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Companies: tesla, uber

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Comments on “Silicon Valley Needs To Get Its Act Together On Sexual Harassment & Discrimination”

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90 Comments
Golf says:

It's not just women, it's anyone of lower status; for example, Kalanick of Uber caught on video abusing an Uber driver.

Syndrome of born rich arrogance exacerbated by too low of personal income tax rates.

Do you folks know that in Japan, which I think comparable to US for technology and innovation, that CEOs get only 10-20 times the wages of lowest employee? Instead of 1000X we allow here.

And what have we gotten from, say, Bill Gates that he wouldn’t have done for 1000X less? Too much money changed him from well-intentioned nerd to evil tyrant. It’s inevitable when get too rich..

Wendy Cockcroft (user link) says:

Re: Re: It's not just women, it's anyone of lower status; for example, Kalanick of Uber caught on video abusing an Uber driver.

Gate’s CEO salary is orthogonal to the point being made, AC, whether you agree with it or not; being in a rarefied privileged position due to having colossal amounts of money either encourages you to be an arrogant jerk or it doesn’t.

I’d say it’s down to attitude; people inclined to be jerks will be jerks whether they are rich or not. It’s more about power and privilege than money.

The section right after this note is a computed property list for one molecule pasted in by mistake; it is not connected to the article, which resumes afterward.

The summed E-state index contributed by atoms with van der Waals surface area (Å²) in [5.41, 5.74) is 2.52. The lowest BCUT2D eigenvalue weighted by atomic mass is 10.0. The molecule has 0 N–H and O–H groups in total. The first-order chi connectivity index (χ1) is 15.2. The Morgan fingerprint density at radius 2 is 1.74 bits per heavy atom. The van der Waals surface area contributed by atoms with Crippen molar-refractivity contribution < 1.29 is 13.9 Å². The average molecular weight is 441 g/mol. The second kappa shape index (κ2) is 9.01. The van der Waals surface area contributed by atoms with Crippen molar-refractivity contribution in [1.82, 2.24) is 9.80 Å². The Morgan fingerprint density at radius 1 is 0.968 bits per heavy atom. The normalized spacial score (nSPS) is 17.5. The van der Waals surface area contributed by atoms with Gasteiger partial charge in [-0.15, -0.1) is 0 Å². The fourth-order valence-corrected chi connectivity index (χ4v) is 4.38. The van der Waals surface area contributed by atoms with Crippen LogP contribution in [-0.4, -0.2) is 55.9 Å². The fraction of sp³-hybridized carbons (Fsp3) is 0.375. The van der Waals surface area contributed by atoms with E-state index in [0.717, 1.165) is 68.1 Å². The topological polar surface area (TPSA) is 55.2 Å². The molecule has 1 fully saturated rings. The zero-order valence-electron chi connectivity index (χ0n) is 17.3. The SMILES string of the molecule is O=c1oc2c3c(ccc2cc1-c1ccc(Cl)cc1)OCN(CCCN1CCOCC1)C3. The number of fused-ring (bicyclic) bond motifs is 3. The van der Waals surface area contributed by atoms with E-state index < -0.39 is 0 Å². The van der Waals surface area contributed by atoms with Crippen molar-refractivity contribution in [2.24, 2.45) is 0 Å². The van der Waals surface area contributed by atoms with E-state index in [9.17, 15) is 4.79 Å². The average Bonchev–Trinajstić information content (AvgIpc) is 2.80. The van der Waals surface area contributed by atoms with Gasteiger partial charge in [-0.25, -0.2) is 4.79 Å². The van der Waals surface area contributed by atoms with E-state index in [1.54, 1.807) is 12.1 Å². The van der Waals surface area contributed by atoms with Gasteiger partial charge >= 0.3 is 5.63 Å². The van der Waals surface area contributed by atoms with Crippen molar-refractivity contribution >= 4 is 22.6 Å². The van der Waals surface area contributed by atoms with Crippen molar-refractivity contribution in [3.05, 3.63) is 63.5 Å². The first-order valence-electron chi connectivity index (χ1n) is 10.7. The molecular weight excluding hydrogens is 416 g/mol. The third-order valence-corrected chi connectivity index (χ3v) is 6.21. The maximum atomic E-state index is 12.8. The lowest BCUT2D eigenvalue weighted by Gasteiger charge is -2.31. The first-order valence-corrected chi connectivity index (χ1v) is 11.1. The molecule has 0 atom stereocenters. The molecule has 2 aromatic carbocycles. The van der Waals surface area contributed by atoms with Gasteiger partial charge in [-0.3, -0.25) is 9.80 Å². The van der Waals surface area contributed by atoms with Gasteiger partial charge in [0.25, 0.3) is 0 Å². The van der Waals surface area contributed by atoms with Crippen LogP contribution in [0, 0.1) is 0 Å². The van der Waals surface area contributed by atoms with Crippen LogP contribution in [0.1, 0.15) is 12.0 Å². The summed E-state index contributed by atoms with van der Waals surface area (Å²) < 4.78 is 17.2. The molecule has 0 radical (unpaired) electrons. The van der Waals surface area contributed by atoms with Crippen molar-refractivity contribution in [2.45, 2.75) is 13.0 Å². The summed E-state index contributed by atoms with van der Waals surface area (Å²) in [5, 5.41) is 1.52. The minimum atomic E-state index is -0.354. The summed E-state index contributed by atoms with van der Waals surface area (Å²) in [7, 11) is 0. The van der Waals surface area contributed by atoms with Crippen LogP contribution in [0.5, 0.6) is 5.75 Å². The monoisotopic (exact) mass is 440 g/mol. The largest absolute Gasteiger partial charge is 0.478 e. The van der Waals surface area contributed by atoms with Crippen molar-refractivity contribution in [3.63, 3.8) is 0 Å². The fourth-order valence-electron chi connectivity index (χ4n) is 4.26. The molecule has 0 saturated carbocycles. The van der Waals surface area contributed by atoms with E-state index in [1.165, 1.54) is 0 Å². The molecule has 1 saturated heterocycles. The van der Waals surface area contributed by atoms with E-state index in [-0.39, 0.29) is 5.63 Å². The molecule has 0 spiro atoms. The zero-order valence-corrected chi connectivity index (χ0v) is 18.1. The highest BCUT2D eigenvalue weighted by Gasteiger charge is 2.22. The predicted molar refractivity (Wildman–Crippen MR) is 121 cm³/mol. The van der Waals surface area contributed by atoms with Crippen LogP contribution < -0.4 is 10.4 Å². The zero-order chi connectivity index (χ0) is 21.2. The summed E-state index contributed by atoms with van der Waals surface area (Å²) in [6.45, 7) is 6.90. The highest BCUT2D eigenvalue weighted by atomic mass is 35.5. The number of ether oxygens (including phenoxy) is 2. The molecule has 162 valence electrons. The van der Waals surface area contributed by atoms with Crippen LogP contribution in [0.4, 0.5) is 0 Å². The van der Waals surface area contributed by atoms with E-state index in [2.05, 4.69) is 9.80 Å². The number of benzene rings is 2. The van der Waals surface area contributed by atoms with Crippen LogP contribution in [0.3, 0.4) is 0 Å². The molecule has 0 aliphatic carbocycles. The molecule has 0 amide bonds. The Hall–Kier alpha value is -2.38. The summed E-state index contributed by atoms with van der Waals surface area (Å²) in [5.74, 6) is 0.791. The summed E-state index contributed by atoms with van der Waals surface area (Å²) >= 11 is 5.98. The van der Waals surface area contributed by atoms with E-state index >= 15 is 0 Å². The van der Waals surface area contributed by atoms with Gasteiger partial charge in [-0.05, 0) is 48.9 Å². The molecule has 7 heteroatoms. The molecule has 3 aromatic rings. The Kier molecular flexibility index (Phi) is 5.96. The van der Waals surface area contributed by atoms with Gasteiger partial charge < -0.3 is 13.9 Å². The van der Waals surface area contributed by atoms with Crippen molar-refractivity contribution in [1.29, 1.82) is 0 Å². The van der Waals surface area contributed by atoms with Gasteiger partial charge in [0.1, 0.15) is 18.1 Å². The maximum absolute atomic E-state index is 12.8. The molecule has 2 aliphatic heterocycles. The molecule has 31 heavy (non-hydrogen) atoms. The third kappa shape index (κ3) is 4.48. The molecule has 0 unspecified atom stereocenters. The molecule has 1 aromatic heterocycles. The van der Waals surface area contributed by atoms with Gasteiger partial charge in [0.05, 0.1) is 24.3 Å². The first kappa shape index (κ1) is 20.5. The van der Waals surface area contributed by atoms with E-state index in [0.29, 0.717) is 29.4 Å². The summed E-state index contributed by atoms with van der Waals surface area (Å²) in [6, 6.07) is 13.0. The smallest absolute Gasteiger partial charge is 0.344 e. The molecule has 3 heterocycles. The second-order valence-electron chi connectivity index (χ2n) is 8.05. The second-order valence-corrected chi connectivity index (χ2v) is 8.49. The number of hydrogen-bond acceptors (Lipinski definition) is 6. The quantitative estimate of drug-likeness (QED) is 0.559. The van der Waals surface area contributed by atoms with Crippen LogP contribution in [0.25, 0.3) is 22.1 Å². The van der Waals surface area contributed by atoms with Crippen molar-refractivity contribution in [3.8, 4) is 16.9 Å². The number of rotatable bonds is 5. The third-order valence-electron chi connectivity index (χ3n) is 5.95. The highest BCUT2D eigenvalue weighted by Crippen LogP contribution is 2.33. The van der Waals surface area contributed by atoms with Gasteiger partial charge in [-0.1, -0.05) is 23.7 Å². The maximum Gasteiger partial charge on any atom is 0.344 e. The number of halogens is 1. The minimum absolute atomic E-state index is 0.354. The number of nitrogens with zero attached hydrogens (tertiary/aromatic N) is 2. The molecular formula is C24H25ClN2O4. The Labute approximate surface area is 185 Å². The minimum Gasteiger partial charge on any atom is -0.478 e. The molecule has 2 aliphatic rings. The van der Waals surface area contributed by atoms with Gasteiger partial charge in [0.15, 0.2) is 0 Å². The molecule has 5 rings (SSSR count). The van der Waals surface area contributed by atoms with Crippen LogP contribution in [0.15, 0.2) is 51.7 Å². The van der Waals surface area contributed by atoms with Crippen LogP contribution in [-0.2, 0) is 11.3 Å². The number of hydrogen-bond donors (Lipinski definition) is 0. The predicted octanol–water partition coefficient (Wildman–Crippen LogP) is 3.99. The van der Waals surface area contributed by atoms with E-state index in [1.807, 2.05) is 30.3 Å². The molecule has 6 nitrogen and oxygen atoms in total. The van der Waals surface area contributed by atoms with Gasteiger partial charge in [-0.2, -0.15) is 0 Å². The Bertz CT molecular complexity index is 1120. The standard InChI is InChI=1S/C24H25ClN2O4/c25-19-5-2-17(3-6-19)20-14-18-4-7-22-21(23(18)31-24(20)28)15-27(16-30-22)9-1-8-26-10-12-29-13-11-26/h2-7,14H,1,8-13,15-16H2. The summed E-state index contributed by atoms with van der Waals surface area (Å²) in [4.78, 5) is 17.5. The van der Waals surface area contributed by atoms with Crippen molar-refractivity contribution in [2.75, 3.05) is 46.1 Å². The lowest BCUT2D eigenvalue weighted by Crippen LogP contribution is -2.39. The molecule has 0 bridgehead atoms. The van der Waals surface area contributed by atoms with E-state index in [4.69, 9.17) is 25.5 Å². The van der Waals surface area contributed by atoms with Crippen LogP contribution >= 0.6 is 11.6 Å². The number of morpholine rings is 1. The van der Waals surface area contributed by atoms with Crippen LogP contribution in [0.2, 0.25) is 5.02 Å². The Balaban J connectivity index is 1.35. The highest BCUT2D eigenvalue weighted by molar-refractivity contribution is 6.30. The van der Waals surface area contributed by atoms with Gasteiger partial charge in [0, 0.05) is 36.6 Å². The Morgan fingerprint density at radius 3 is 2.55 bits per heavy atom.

Anonymous Coward says:

The Silicon Valley tech worker said that after drinks with startup colleagues last year, a male executive at her company put his hand up her shirt and groped her while they walked down the street.

That’s sexual assault Haana, you report that to the police not The Guardian. FFS if people like that are not punished they will continue to do what they are doing to the next person down the line.

I.T. Guy says:

Re: Re:

Sounds fabricated.
“put his hand up her shirt and groped her while they walked down the street.”

Picture the contortion-esque maneuver to pull that off.
Groped? As in continuing? Not he went for my blouse and I told him to F Off? Walking down the street?

I am not saying it doesn’t happen. I think it’s also used for revenge.

Anonymous Coward says:

Re: Re:

If she reported it, she would most likely be punished by the company somehow, like being denied promotion. Even if she quits, she may find herself blacklisted by other companies. That’s what allows this kind of culture to flourish–women are forced to choose between their jobs or their dignity, and reality often necessitates they choose their jobs.